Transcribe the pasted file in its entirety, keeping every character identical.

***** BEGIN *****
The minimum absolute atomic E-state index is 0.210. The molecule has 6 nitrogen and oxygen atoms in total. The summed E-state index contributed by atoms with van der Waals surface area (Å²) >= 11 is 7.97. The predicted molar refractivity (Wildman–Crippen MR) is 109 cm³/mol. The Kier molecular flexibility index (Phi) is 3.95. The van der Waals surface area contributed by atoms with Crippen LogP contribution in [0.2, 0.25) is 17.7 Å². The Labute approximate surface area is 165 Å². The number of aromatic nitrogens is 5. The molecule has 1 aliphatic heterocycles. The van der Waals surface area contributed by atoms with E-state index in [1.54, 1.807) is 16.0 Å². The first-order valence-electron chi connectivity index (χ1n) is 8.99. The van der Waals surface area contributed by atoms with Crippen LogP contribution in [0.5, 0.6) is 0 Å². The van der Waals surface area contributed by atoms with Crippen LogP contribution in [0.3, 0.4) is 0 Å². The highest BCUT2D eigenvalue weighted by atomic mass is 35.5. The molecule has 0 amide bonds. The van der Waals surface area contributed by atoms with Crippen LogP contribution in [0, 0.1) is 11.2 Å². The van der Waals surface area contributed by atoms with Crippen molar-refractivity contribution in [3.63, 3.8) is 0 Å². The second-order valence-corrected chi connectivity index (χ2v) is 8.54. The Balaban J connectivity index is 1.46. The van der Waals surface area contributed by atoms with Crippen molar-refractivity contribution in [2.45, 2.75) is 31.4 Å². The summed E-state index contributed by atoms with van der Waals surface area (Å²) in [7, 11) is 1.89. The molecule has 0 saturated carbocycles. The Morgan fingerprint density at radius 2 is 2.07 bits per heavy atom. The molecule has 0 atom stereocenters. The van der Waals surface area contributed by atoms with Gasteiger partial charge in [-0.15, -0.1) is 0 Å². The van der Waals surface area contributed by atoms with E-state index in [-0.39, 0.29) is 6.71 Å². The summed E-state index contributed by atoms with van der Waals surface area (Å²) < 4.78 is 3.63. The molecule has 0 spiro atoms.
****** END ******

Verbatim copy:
The minimum absolute atomic E-state index is 0.210. The molecule has 6 nitrogen and oxygen atoms in total. The summed E-state index contributed by atoms with van der Waals surface area (Å²) >= 11 is 7.97. The predicted molar refractivity (Wildman–Crippen MR) is 109 cm³/mol. The Kier molecular flexibility index (Phi) is 3.95. The van der Waals surface area contributed by atoms with Crippen LogP contribution in [0.2, 0.25) is 17.7 Å². The Labute approximate surface area is 165 Å². The number of aromatic nitrogens is 5. The molecule has 1 aliphatic heterocycles. The van der Waals surface area contributed by atoms with E-state index in [1.54, 1.807) is 16.0 Å². The first-order valence-electron chi connectivity index (χ1n) is 8.99. The van der Waals surface area contributed by atoms with Crippen LogP contribution in [0.5, 0.6) is 0 Å². The van der Waals surface area contributed by atoms with Crippen LogP contribution in [0.3, 0.4) is 0 Å². The highest BCUT2D eigenvalue weighted by atomic mass is 35.5. The molecule has 0 amide bonds. The van der Waals surface area contributed by atoms with Crippen LogP contribution in [0, 0.1) is 11.2 Å². The van der Waals surface area contributed by atoms with Crippen molar-refractivity contribution in [3.63, 3.8) is 0 Å². The second-order valence-corrected chi connectivity index (χ2v) is 8.54. The Balaban J connectivity index is 1.46. The van der Waals surface area contributed by atoms with Crippen molar-refractivity contribution in [2.45, 2.75) is 31.4 Å². The summed E-state index contributed by atoms with van der Waals surface area (Å²) in [7, 11) is 1.89. The molecule has 0 saturated carbocycles. The Morgan fingerprint density at radius 2 is 2.07 bits per heavy atom. The molecule has 0 atom stereocenters. The van der Waals surface area contributed by atoms with Gasteiger partial charge in [-0.15, -0.1) is 0 Å². The van der Waals surface area contributed by atoms with E-state index in [-0.39, 0.29) is 6.71 Å². The summed E-state index contributed by atoms with van der Waals surface area (Å²) < 4.78 is 3.63. The molecule has 0 spiro atoms.